|Author||: Gene Arceri|
Many of the details in this book you may have read elsewhere. On the other hand, many more are untold stories. If it were not for Francis Stacey, Eric Stacey's widow, this book would not have been written. For it was Fran who wanted, encouraged, and supported the story about a special man in a magical time. Eric Stacey from Ramsgate (Kent) England, an assistant director, who was often relegated to the sidelines as a traffic cop, and his ultimate work seen in Gone With The Wind. As its producer, David O. Selznick wrote (December 5, 1942) in part, ..".[Stacey's] activities were those connected with Gone With The Wind, a picture making extraordinary demands on [his] position." In retrospect, there seems to be a certain element of fantasy, paranoia, artifice and illusion in these recollections. Except for the apparitions that haunted the cast and crew of the film to the end of their lives. Native New Yorker Gene Arceri began his career with various theatre enterprises at the Lincoln Center and elsewhere. He now resides in San Francisco, where he is a multi-media personality. Arceri's books on Elizabeth Taylor, Susan Hayward, Betty Hutton and "Charlie of Nob Hill" have been well-received worldwide, as has his column for the past ten years for Jo Lee Magazine on the internet.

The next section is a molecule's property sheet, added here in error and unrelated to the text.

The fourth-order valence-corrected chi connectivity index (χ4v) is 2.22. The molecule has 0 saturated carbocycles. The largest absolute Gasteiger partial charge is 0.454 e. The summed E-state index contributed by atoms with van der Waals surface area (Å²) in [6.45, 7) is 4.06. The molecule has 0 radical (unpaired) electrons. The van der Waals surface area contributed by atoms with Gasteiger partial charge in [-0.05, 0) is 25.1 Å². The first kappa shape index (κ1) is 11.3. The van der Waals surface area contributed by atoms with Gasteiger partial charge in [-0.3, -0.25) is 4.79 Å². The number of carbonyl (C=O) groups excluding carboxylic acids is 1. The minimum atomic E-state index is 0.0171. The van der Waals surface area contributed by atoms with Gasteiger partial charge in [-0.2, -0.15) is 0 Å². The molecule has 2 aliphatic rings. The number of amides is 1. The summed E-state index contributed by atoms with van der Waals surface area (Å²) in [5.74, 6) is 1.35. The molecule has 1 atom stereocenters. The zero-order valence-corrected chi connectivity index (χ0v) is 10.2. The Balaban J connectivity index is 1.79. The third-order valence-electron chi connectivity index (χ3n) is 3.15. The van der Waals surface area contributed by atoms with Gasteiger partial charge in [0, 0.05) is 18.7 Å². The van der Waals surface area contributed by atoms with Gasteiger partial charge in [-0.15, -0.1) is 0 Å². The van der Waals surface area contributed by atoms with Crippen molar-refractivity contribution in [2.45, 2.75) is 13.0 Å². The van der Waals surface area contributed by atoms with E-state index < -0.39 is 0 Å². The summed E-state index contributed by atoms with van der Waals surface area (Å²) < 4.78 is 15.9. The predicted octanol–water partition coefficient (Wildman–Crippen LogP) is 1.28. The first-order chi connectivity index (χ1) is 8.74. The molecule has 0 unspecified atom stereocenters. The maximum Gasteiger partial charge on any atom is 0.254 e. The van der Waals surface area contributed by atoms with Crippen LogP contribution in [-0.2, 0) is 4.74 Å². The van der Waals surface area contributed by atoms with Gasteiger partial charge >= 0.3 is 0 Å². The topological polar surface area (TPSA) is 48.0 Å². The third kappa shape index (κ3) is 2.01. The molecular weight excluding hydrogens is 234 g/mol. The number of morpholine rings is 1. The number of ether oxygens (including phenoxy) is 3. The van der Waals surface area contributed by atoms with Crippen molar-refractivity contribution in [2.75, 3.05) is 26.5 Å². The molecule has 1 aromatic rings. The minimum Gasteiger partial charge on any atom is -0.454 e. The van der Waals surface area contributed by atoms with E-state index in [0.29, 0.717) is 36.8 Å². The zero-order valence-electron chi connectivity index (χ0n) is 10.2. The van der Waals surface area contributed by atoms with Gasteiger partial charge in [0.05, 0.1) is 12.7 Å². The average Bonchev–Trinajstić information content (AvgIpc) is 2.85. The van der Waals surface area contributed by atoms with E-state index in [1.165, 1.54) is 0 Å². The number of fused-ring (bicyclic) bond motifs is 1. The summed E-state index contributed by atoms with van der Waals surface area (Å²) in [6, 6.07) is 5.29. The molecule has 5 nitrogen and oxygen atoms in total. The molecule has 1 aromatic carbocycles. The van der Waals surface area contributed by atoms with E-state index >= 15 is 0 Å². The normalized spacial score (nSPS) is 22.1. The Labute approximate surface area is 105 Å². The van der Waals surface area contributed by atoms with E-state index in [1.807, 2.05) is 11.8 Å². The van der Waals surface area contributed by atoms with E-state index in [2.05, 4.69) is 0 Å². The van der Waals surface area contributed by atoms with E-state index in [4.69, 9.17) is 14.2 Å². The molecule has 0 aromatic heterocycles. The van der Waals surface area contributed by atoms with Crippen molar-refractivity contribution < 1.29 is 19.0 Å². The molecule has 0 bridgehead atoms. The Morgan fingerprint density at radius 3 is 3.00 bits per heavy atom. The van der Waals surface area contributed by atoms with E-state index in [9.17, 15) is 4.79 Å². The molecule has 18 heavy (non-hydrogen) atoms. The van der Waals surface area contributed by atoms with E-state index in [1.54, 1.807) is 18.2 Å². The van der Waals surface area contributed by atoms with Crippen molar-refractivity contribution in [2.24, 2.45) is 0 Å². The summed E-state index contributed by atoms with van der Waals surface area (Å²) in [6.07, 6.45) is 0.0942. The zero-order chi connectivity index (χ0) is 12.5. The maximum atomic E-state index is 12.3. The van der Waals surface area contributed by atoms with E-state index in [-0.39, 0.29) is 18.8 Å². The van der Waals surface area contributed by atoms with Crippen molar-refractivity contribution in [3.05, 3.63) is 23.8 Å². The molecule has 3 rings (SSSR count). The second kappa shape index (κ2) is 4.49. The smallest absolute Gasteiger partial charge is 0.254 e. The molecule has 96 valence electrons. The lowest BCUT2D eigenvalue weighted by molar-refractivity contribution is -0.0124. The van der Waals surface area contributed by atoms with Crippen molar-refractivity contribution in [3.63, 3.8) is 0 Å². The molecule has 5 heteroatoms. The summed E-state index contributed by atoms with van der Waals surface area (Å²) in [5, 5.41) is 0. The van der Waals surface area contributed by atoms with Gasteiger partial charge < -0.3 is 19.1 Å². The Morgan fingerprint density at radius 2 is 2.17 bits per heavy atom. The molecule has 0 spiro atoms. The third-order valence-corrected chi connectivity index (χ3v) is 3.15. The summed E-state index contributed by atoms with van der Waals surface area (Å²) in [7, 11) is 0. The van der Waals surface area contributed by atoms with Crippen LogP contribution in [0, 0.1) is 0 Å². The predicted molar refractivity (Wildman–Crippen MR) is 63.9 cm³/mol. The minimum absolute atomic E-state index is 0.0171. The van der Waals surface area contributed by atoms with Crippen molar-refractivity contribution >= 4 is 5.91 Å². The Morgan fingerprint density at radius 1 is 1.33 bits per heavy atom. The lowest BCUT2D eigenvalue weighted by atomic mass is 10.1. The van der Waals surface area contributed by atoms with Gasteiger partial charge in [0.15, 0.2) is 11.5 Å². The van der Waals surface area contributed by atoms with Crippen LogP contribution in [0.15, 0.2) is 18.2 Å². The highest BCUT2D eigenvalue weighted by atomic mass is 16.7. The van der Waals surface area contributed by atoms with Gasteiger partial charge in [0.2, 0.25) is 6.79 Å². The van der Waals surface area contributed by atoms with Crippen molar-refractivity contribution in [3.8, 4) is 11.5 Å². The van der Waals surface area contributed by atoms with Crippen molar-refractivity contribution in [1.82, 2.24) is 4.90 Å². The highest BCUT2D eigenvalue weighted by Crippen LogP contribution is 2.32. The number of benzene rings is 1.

|Author||: Margaret Mitchell|
|Editor||: Simon and Schuster|
The author's letters to an old flame and photographs accompany a romantic saga of a stormy love triangle and characters torn between passion and honor, whose lives are forever altered by a terrible catastrophe. Reprint. 50,000 first printing.